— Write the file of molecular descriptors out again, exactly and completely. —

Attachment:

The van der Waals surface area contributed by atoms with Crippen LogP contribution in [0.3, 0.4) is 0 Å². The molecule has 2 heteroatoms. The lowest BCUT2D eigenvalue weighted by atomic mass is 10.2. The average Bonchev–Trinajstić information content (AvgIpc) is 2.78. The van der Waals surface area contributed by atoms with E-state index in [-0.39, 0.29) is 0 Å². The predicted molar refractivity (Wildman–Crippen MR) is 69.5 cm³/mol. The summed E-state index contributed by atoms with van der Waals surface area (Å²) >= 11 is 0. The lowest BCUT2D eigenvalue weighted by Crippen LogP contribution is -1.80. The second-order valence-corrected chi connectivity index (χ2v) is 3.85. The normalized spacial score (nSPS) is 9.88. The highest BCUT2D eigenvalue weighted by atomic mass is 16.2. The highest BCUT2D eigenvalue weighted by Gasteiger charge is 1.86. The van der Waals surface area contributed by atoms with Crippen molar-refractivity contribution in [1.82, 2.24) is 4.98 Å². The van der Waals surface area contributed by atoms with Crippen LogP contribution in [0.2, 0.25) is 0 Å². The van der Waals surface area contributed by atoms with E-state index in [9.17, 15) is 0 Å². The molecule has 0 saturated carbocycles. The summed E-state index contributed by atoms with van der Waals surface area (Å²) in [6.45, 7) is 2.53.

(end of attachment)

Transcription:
The van der Waals surface area contributed by atoms with Crippen LogP contribution in [0.3, 0.4) is 0 Å². The molecule has 2 heteroatoms. The lowest BCUT2D eigenvalue weighted by atomic mass is 10.2. The average Bonchev–Trinajstić information content (AvgIpc) is 2.78. The van der Waals surface area contributed by atoms with E-state index in [-0.39, 0.29) is 0 Å². The predicted molar refractivity (Wildman–Crippen MR) is 69.5 cm³/mol. The summed E-state index contributed by atoms with van der Waals surface area (Å²) >= 11 is 0. The lowest BCUT2D eigenvalue weighted by Crippen LogP contribution is -1.80. The second-order valence-corrected chi connectivity index (χ2v) is 3.85. The normalized spacial score (nSPS) is 9.88. The highest BCUT2D eigenvalue weighted by atomic mass is 16.2. The highest BCUT2D eigenvalue weighted by Gasteiger charge is 1.86. The van der Waals surface area contributed by atoms with Crippen molar-refractivity contribution in [1.82, 2.24) is 4.98 Å². The van der Waals surface area contributed by atoms with Crippen LogP contribution in [0.2, 0.25) is 0 Å². The van der Waals surface area contributed by atoms with E-state index in [9.17, 15) is 0 Å². The molecule has 0 saturated carbocycles. The summed E-state index contributed by atoms with van der Waals surface area (Å²) in [6.45, 7) is 2.53.